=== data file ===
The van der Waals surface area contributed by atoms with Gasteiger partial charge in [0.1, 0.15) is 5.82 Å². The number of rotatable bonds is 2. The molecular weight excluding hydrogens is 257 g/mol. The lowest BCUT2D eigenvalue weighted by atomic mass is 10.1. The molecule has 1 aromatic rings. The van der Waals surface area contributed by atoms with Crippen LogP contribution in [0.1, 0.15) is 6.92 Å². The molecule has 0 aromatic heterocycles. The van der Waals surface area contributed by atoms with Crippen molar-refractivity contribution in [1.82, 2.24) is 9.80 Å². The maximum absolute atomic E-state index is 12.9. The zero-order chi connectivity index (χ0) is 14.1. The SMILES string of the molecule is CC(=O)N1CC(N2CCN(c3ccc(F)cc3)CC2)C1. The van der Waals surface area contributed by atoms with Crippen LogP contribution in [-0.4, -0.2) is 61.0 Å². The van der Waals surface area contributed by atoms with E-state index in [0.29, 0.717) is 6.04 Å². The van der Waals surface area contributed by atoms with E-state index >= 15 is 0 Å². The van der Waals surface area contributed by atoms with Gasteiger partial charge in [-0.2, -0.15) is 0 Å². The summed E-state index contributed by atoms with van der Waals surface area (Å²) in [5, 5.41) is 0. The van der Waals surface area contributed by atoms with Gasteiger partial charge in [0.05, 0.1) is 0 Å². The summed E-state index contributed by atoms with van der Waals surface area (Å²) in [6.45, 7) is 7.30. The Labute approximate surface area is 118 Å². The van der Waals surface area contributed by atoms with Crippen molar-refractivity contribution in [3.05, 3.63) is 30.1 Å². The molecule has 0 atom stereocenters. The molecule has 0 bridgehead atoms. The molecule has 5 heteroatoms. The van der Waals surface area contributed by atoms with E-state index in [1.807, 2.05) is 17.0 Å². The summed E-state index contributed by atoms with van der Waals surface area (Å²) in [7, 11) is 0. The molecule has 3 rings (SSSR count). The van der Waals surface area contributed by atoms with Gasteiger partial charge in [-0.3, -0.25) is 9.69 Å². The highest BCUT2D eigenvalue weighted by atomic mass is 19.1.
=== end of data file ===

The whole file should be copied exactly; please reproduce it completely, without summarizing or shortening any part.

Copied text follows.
The van der Waals surface area contributed by atoms with Gasteiger partial charge in [0.1, 0.15) is 5.82 Å². The number of rotatable bonds is 2. The molecular weight excluding hydrogens is 257 g/mol. The lowest BCUT2D eigenvalue weighted by atomic mass is 10.1. The molecule has 1 aromatic rings. The van der Waals surface area contributed by atoms with Crippen LogP contribution in [0.1, 0.15) is 6.92 Å². The molecule has 0 aromatic heterocycles. The van der Waals surface area contributed by atoms with Crippen molar-refractivity contribution in [1.82, 2.24) is 9.80 Å². The maximum absolute atomic E-state index is 12.9. The zero-order chi connectivity index (χ0) is 14.1. The SMILES string of the molecule is CC(=O)N1CC(N2CCN(c3ccc(F)cc3)CC2)C1. The van der Waals surface area contributed by atoms with Crippen LogP contribution in [-0.4, -0.2) is 61.0 Å². The van der Waals surface area contributed by atoms with E-state index in [0.29, 0.717) is 6.04 Å². The van der Waals surface area contributed by atoms with E-state index >= 15 is 0 Å². The van der Waals surface area contributed by atoms with Gasteiger partial charge in [-0.2, -0.15) is 0 Å². The summed E-state index contributed by atoms with van der Waals surface area (Å²) in [5, 5.41) is 0. The van der Waals surface area contributed by atoms with Gasteiger partial charge in [0.05, 0.1) is 0 Å². The summed E-state index contributed by atoms with van der Waals surface area (Å²) in [6.45, 7) is 7.30. The Labute approximate surface area is 118 Å². The van der Waals surface area contributed by atoms with Crippen molar-refractivity contribution in [3.05, 3.63) is 30.1 Å². The molecule has 0 atom stereocenters. The molecule has 0 bridgehead atoms. The molecule has 5 heteroatoms. The van der Waals surface area contributed by atoms with E-state index in [1.807, 2.05) is 17.0 Å². The summed E-state index contributed by atoms with van der Waals surface area (Å²) in [7, 11) is 0. The molecule has 3 rings (SSSR count). The van der Waals surface area contributed by atoms with Gasteiger partial charge in [-0.3, -0.25) is 9.69 Å². The highest BCUT2D eigenvalue weighted by atomic mass is 19.1.